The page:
Spoilers for Game of Thrones Season 7 episode 3 below
The final scene of Game of Thrones Season 7 episode 3, “The Queen’s Justice,” saw the esteemed Diana Rigg, as Olenna “The Queen of Thorns” Tyrell, fire a quarrel of truth directly into Jaime Lannister’s gut. But beyond being another epic Olenna own–demonstrating just how badass the Tyrell matriarch is, even in the face of her impending death–her admission that she was the one responsible for Joffrey’s murder is more important than you might have realized.
The crux of it lies in one of the things the show did differently from the books. Toward the end of Season 4, Jaime helped his brother, Tyrion, escape his death sentence and flee King’s Landing. They left one another as loving brothers, but Tyrion took a detour to murder their father, over which Jaime became understandably upset.
The act drove a blood-soaked wedge between them. Jaime risked everything to help Tyrion, and Tyrion repaid him by betraying their family and murdering Tywin. It’s hard to see how they could ever bury that hatchet, especially now that Tyrion is serving as Hand for the Lannisters’ greatest enemy yet.
But that escape played out differently in George R.R. Martin’s A Song of Ice and Fire books. In the third novel, A Storm of Swords, Jaime helps Tyrion escape the Red Keep’s dungeons, just as he did in the show. But they don’t part amicably, because Jaime–knowing he may never see his little brother again–uses the opportunity to confess his guilt in a decades-old betrayal that scarred Tyrion for life.
The show actually alluded to this, all the way back in Season 1, episode 9, “Baelor.” Tyrion told Shae, who he’d just recently met, about his first love, a woman named Tysha. Tyrion had married Tysha, a commoner, and when his father Tywin found out, he accused her of being an opportunistic whore and made Tyrion participate as she was raped over and over. It was a horrendous event that shaped Tyrion for the rest of his life–and not for the better.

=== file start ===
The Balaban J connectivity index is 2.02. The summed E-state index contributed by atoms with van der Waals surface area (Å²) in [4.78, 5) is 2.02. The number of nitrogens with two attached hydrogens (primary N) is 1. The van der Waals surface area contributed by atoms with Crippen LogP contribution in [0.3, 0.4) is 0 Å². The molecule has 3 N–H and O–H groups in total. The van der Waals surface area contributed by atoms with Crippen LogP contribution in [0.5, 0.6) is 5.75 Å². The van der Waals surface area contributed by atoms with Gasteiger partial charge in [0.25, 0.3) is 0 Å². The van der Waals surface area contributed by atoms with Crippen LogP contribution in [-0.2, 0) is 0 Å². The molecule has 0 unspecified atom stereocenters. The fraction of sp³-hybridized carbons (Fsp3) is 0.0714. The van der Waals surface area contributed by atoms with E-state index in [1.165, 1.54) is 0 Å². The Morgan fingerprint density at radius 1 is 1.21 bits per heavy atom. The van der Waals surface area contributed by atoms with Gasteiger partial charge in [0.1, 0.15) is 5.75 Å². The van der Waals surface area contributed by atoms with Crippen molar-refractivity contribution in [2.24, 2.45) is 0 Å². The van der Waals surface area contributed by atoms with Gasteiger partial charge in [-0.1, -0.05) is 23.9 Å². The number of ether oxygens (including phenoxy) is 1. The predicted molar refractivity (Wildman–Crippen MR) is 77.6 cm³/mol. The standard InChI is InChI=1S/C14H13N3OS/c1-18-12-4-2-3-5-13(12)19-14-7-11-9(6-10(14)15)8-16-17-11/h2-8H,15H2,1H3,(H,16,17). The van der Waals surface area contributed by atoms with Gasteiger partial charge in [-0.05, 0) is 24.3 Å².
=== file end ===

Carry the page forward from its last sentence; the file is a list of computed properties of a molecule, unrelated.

In the book, Jaime confesses to Tyrion that Tysha actually wasn’t a whore–that was a lie Tywin invented and Jaime reinforced. In return, Tyrion tells Jaime that he did, in fact, kill Joffrey (which, of course, he did not. But he was feeling a little vindictive). Then he wanders off and murders Tywin and Shae.
Here’s why this matters: Olenna’s confession that she poisoned King Joffrey absolves Tyrion in Jaime’s eyes, at least of that particular crime. In the show, Jaime may never forgive his brother for murdering their father. The books, as usual, might be a different story.
It became clear long ago that the show is telling a different tale from the books, especially now that they’ve passed the source material and ventured entirely into unknown territory. That means that things that play out on the screen probably won’t happen the exact same way if Martin ever gets around to releasing the final Song of Ice and Fire books. But the show’s events might still reveal the shapes of things to come in the books, and this may be one of those times.
The rift between Jaime and Tyrion in the show happened because Tyrion betrayed his brother and murdered their father. In the books, that rift opened a few crucial minutes earlier, when Jaime confessed that he’d allowed Tyrion’s first wife to be viciously abused, then lied to Tyrion about it their entire lives. In light of the shock that must have caused Tyrion, the violent actions that followed are slightly more understandable than in the show, and Jaime might have more grounds to forgive him.
One longstanding question for book-readers has been: How can Jaime forgive Tyrion if he thinks Tyrion killed his son, Joffrey? The TV series may have just provided the answer.
In the show, Tyrion never lied to his brother about killing Joffrey, and Jaime never really believed that he had. Jaime’s anger toward his brother stems not from that, but from the events that followed. So Olenna’s confession, while shocking, won’t fully absolve Tyrion in Jaime’s mind.
Olenna’s confession will surely matter on the show–hopefully it will finally catalyze a real rift between Jaime and Cersei, because their incest is getting seriously gross. But if this episode’s final scene plays out in any similar way, shape, or form in the books, it will matter even more on the page than it did on the screen. In writing, Olenna’s final act of spite will have a gleaming silver lining: Providing a body in which Jaime and Tyrion might be able to bury that hatchet after all.